(15). Managing the Total Customer Experience, Berry et al (Sloan
Management Review, 2002).
Case 5: Avon: The New Calling
TENTATIVE CLASS SCHEDULE (Continued)
April 7 Chapter 11: Leveraging the Business
(16). Brand Extensions: the Good, the Bad, and the Ugly, Aaker (Sloan
Management Review, 1990)
(17). Diversify or Not Diversify, Markides (HBR, 1997)
(18). How to identify Your Enemies before They Destroy You, Rafii
and Kampas (HBR, 2002)
April 14 Chapter 12/13: Creating New Business/ Global Strategies
(19). Lessons from Toyota’s Long Drive, Stewart and Raman (HBR,
Case 6: Camar Automotive Hoist
MODULE IV: OTHER STRATEGIES
April 21 Chapter 14: Setting Priorities for Business and Brands
(20). Designing Product and Business Portfolio, Wind and Mahajan
(21). Kill a Brand, Keep a Customer, Kumar (HBR, 2003)
• Each group will make a presentation of the highlights of their
project and the main insights that were gained. Presentations
must be no more than 20 minutes.
April 28. Chapter 15: Organization Issues
(22). Management Innovation, Hamel (HBR, 2006)
Business Ethics (Video)
Class Presentations (continued)
May 1 Reading Day
May 5 Final Exam
# Date Article Titles Page Sign here
1 1/14 What is Strategy, Porter (HBR, 1996) 18 Dr. Wei
2 1/28 Learning From Customer Defections, Reichheld 12 2
3 1/28 Avoid the Four Perils of CRM, Rigby et al (HBR, 7 1
4 2/4 Global Gamesmanship, MacMillan, Putten and 10 2
Mcgrath, (HBR, May 2003)
5 2/11 Strategic Outsourcing, Gottfredson, Puryear, and 8 1
Philips (HBR, 2005)
6 2/18 Lead for Loyalty, Reichheld (HBR, 2001) 9 1
7 2/18 The One Number You Need to Grow, Reichheld 9 1
8 3/3 Discovering New Points of Differentiation, 9 1
MacMillan and McGrath, (HBR, 1997)
9 3/3 Six Principles of Breakthrough Strategy, Markides 10 2
(Business Strategy Review, 1999)
1 3/10 Customer Intimacy and Other Value Disciplines, 10 2
0 Treacy and Wiersema (HBR, 1993)
1 3/10 Business Marketing: Understanding What 11 2
1 Customers Value, Andersen and Narus (HBR,
1 3/24 Managing Brands, Keller (CMR, Spring 1999) 23 3
1 3/24 Three Questions You Need to Ask about Your 6 1
3 Brand, Keller et al (HBR, 2002)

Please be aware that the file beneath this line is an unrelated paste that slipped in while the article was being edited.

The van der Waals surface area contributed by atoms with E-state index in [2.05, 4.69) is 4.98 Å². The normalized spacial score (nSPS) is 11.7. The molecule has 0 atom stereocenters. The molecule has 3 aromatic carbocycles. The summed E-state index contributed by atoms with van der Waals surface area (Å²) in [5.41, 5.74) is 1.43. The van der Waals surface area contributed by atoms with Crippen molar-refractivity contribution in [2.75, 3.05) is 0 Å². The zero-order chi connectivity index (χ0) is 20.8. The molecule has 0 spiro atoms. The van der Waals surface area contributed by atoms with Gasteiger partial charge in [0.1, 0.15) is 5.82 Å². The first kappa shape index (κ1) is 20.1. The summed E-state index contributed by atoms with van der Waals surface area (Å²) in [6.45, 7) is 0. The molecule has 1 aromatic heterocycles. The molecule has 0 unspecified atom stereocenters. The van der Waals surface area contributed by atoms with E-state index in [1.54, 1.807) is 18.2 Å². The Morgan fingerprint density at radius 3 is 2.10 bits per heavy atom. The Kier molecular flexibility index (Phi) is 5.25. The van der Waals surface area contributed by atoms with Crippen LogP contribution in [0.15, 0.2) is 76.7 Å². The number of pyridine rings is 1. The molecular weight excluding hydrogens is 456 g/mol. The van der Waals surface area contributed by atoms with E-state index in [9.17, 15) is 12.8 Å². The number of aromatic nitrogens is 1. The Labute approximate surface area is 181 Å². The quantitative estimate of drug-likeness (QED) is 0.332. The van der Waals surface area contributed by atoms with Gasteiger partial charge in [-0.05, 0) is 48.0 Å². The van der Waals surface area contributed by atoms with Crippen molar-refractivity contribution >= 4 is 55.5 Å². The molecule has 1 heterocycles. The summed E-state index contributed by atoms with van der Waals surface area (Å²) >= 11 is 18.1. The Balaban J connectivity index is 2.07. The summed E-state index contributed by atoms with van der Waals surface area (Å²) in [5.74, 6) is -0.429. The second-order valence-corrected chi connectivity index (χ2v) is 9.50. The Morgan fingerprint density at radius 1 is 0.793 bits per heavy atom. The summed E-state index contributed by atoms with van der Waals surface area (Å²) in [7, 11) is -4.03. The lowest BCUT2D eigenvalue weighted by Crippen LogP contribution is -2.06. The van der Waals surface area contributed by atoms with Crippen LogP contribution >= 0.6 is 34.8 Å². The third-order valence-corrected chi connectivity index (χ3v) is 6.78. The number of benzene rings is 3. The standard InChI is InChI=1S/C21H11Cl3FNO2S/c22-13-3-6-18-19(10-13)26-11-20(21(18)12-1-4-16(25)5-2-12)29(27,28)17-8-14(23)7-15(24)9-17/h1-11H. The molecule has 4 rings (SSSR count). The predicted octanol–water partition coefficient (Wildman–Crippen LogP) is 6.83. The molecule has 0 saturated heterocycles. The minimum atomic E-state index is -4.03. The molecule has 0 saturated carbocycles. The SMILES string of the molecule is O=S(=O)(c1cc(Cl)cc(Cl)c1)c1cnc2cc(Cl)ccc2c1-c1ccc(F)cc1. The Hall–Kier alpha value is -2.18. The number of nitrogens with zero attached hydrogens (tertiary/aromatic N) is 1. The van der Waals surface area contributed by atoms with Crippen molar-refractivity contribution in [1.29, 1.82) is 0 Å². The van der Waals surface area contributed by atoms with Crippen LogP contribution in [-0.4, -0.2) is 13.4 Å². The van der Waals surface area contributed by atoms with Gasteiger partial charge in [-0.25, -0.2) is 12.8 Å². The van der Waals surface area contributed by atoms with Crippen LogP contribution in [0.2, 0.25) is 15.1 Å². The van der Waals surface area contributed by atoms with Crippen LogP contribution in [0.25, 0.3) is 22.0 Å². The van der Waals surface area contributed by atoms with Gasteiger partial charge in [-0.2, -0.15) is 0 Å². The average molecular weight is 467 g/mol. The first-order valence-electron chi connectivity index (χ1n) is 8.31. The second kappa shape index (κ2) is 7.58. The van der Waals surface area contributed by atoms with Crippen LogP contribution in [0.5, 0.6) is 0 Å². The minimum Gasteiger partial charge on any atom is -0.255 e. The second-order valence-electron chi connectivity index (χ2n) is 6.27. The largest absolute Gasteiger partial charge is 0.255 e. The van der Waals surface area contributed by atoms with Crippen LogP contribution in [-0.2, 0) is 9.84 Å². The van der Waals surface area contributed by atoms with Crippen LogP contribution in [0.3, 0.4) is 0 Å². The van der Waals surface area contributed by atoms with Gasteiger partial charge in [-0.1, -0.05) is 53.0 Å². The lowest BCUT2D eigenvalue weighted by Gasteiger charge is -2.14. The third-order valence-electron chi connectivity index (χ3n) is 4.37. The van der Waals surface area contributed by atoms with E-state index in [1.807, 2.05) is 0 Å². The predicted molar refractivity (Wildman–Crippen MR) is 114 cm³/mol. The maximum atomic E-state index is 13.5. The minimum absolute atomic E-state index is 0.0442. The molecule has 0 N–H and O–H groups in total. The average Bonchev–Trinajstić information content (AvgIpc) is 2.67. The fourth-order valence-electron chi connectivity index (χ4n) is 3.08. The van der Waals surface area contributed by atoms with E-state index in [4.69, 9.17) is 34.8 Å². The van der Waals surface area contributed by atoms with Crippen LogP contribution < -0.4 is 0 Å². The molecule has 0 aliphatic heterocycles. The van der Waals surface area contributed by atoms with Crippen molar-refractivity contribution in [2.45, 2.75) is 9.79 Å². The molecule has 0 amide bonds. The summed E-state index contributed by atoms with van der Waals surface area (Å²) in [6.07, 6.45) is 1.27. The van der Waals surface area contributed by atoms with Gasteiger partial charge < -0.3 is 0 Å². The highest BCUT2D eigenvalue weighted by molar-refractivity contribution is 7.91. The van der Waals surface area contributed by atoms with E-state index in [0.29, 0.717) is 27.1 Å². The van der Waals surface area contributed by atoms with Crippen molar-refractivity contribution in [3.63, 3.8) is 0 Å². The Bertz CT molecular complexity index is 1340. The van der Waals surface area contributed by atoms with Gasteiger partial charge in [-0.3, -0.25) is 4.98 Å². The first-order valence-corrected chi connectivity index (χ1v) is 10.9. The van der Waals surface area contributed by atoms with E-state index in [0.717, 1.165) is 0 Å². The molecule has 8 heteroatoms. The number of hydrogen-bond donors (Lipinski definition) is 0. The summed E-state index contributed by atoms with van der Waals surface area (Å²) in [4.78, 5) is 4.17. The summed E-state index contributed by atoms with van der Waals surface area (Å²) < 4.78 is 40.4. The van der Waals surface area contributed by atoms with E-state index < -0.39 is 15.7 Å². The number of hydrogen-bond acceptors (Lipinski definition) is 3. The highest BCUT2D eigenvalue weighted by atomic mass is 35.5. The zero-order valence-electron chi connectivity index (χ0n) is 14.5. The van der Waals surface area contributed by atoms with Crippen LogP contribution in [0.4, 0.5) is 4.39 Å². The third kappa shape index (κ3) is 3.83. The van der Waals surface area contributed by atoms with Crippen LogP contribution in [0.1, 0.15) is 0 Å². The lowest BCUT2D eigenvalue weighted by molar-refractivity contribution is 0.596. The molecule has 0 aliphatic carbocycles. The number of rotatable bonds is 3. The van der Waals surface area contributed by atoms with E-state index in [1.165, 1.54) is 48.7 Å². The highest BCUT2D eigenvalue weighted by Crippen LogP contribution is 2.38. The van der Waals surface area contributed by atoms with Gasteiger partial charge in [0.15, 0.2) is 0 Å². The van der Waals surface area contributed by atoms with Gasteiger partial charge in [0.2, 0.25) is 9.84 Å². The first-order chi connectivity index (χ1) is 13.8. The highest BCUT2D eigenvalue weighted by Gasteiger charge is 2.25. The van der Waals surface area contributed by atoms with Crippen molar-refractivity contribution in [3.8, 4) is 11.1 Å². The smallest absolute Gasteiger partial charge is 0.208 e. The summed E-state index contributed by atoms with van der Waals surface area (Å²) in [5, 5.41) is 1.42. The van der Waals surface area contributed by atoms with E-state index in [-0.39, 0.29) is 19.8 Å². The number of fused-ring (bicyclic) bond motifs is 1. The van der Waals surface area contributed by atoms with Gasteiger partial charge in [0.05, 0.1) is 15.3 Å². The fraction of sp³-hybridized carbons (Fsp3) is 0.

1 3/31 Creating New Markets through Service Innovation, 10 2
4 Berry et al (SMR, 2006).
1 3/31 Managing the Total Customer Experience, Berry et 5 1
5 al (SMR, 2002).
1 4/7 Brand Extensions: the Good, the Bad, and the 10 2
6 Ugly, Aaker (SMR, 1990)
1 4/7 Diversify or Not Diversify, Markides (HBR, 1997) 8 1
1 4/7 How to identify Your Enemies before They 9 1
8 Destroy You, Rafii and Kampas (HBR, 2002)
1 4/14 Lessons from Toyota’s Long Drive, Stewart and 10 2
9 Raman (HBR, 2007)
2 4/21 Designing Product and Business Portfolio, Wind 13 2
0 and Mahajan (HBR, 1981/1998)
2 4/21 Kill a Brand, Keep a Customer, Kumar (HBR, 8 1
2 4/28 Management Innovation, Hamel (HBR, 2006) 13 2
# Date Titles Page Sign here
Case 1 (A) 1/28 Greenwood Federal Savings and Loan 15 Group 1
Preparing a strategic marketing plan
1). What are the advantages of clustering the
2). What segment should GFS target? Why?
3). What marketing communications should
be used to reach the target?
Case 1 (B) 2/4 Greenwood Federal Savings and Loan 15 Group 2
1). What are the competitive advantages of
GFS’ major competitors?
2). What products should GFS use to
3). What kind of long-term and short-term
strategies should GFS develop?
Case 2 2/18 Medical Products Inc.: Developing New 8 Group 3
Products for the 21 Century
1). What would the health-care industry
look like in the future?
2). What about the future of HMOs?
3). Should Roan accept the proposal? Why?
Case 3 3/3 Electrohome (A): Projection Systems 13 Group 4
(response to a competitor’s new product)
1). How would Electrohome respond to
Sony’s new product?
2). What should Electrohome do to increase
its competitive edge in a global market?
Case 4 3/24 South-West Pharmaceutical Company 10 Group 5
Advertising and brand equity
1). What budget should SWP have for
2). What media mix should it use?
3). What message should be made?
Case 5 3/31 Avon: The New Calling 7 Group 6
Personal selling and Internet
1). How can Internet help Avon to acquire
2). How can Top management integrate
Internet and sales force?
Case 6 4/14 Camar Automotive Hoist 9 Group 7
International and channel of distribution
1). Should Camar go international?
2). Which mode should Camar use if it is
going to enter Europe?
3). What distribution system should Camar
build or use in Europe?